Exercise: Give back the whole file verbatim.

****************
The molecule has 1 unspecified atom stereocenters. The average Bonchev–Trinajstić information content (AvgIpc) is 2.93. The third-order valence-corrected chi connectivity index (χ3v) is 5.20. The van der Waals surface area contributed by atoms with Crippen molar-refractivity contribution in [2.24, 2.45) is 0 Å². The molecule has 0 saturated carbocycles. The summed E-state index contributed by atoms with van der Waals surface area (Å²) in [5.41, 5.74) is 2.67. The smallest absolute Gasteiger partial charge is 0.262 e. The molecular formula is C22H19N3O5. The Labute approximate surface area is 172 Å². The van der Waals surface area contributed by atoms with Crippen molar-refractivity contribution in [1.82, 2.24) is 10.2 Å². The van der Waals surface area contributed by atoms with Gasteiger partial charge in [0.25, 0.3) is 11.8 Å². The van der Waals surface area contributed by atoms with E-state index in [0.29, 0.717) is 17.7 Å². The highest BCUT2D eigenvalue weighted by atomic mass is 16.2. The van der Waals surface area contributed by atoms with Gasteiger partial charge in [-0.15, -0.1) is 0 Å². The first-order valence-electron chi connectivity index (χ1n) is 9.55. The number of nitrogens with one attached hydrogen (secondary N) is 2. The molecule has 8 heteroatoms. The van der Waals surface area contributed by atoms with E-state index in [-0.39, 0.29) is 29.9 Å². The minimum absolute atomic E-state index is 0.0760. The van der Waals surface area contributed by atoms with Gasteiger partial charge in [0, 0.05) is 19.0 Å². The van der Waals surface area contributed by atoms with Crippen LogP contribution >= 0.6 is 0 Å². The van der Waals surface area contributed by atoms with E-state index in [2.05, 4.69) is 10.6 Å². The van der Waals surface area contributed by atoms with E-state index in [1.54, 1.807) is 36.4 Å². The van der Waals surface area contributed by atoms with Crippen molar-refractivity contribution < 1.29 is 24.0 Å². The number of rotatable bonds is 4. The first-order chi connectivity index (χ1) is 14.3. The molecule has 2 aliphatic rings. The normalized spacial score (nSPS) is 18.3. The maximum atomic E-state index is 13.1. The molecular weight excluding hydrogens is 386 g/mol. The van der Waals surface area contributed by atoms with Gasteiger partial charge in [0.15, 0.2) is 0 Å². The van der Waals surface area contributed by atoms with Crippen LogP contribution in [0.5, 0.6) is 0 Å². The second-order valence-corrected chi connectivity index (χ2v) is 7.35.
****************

The molecule has 1 unspecified atom stereocenters. The average Bonchev–Trinajstić information content (AvgIpc) is 2.93. The third-order valence-corrected chi connectivity index (χ3v) is 5.20. The van der Waals surface area contributed by atoms with Crippen molar-refractivity contribution in [2.24, 2.45) is 0 Å². The molecule has 0 saturated carbocycles. The summed E-state index contributed by atoms with van der Waals surface area (Å²) in [5.41, 5.74) is 2.67. The smallest absolute Gasteiger partial charge is 0.262 e. The molecular formula is C22H19N3O5. The Labute approximate surface area is 172 Å². The van der Waals surface area contributed by atoms with Crippen molar-refractivity contribution in [1.82, 2.24) is 10.2 Å². The van der Waals surface area contributed by atoms with Gasteiger partial charge in [0.25, 0.3) is 11.8 Å². The van der Waals surface area contributed by atoms with E-state index in [0.29, 0.717) is 17.7 Å². The highest BCUT2D eigenvalue weighted by atomic mass is 16.2. The van der Waals surface area contributed by atoms with Gasteiger partial charge in [-0.15, -0.1) is 0 Å². The first-order valence-electron chi connectivity index (χ1n) is 9.55. The number of nitrogens with one attached hydrogen (secondary N) is 2. The molecule has 8 heteroatoms. The van der Waals surface area contributed by atoms with E-state index in [-0.39, 0.29) is 29.9 Å². The minimum absolute atomic E-state index is 0.0760. The van der Waals surface area contributed by atoms with Gasteiger partial charge in [0, 0.05) is 19.0 Å². The van der Waals surface area contributed by atoms with Crippen LogP contribution >= 0.6 is 0 Å². The van der Waals surface area contributed by atoms with E-state index in [2.05, 4.69) is 10.6 Å². The van der Waals surface area contributed by atoms with E-state index in [1.54, 1.807) is 36.4 Å². The van der Waals surface area contributed by atoms with Crippen molar-refractivity contribution < 1.29 is 24.0 Å². The number of rotatable bonds is 4. The first-order chi connectivity index (χ1) is 14.3. The molecule has 2 aliphatic rings. The normalized spacial score (nSPS) is 18.3. The maximum atomic E-state index is 13.1. The molecular weight excluding hydrogens is 386 g/mol. The van der Waals surface area contributed by atoms with Gasteiger partial charge in [0.15, 0.2) is 0 Å². The van der Waals surface area contributed by atoms with Crippen LogP contribution in [0.5, 0.6) is 0 Å². The second-order valence-corrected chi connectivity index (χ2v) is 7.35.